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Demystifying Lactate Threshold

For VeloNews

Demystifying Lactate Threshold

© 2006 by Joe Friel and Doug Bush


With the advent of sophisticated training tools such as GPS, power meters and heart rate monitors it has become increasingly confusing for athletes to determine training intensity zones and to monitor fitness.  The old adage of riding as much as you can, as hard as you can is being replaced by the mantra of precision.  Athletes and coaches are developing detailed, periodized training plans based on very specific training intensities. 


Lab and field tests are excellent tools for establishing training zones as well as monitoring current levels of fitness and for making training adjustments before important races.  The key to such testing is finding your lactate threshold.  There are many ways of defining lactate threshold (LT), but simply put it is the intensity at which the muscles produce lactate faster than it can be metabolized.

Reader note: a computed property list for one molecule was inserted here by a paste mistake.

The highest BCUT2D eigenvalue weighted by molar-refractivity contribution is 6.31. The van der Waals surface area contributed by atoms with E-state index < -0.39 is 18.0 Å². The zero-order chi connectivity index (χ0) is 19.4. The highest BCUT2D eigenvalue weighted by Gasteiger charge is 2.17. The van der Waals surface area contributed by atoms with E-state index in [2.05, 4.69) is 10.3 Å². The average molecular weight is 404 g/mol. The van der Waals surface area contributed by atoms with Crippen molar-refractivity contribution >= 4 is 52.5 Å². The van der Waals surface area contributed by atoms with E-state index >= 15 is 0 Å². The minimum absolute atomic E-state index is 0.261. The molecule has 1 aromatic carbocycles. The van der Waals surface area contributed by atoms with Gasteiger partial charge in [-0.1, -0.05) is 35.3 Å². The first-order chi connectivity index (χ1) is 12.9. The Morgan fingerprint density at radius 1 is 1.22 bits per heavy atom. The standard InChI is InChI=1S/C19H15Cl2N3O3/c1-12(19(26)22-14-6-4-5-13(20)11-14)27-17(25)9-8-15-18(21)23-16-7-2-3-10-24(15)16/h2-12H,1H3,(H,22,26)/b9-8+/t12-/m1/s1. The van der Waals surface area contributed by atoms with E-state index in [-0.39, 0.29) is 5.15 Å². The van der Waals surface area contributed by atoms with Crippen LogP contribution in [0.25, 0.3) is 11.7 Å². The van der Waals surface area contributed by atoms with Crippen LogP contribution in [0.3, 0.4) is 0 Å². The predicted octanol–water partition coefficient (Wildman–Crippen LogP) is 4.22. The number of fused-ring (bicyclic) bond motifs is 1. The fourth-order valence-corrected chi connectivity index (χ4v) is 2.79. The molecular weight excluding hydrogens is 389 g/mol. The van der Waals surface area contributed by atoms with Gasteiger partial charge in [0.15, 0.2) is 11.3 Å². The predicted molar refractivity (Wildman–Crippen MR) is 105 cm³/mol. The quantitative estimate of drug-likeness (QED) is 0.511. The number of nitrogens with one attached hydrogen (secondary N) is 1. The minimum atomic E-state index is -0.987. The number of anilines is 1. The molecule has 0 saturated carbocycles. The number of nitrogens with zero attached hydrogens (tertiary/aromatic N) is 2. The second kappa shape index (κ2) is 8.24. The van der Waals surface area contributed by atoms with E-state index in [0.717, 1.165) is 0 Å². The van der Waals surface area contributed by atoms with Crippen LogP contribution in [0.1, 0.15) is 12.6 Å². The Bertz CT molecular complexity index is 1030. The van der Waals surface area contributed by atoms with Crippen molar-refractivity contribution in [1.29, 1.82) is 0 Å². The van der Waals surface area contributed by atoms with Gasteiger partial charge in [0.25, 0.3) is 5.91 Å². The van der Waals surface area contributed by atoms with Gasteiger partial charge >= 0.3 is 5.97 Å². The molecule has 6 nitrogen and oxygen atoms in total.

LT and Muscle

Lab and field testing are simply ways of determining which muscle fibers are utilized and the energy system supplying them at various intensities.  LT should correlate with the point at which fast twitch muscle fibers are first employed and the body begins to rely more on carbohydrate than fat as an energy source. 


Muscle consists of three main categories of fibers, — slow twitch (Type I), fast twitch (Type IIb), and a group of fibers that share properties of both of slow and fast fibers (Type IIa). These fibers are recruited to help carry the load in a very orderly fashion as exercise intensity increases starting with Type I. The next fiber type is not called on until all of the preceding fibers are in use.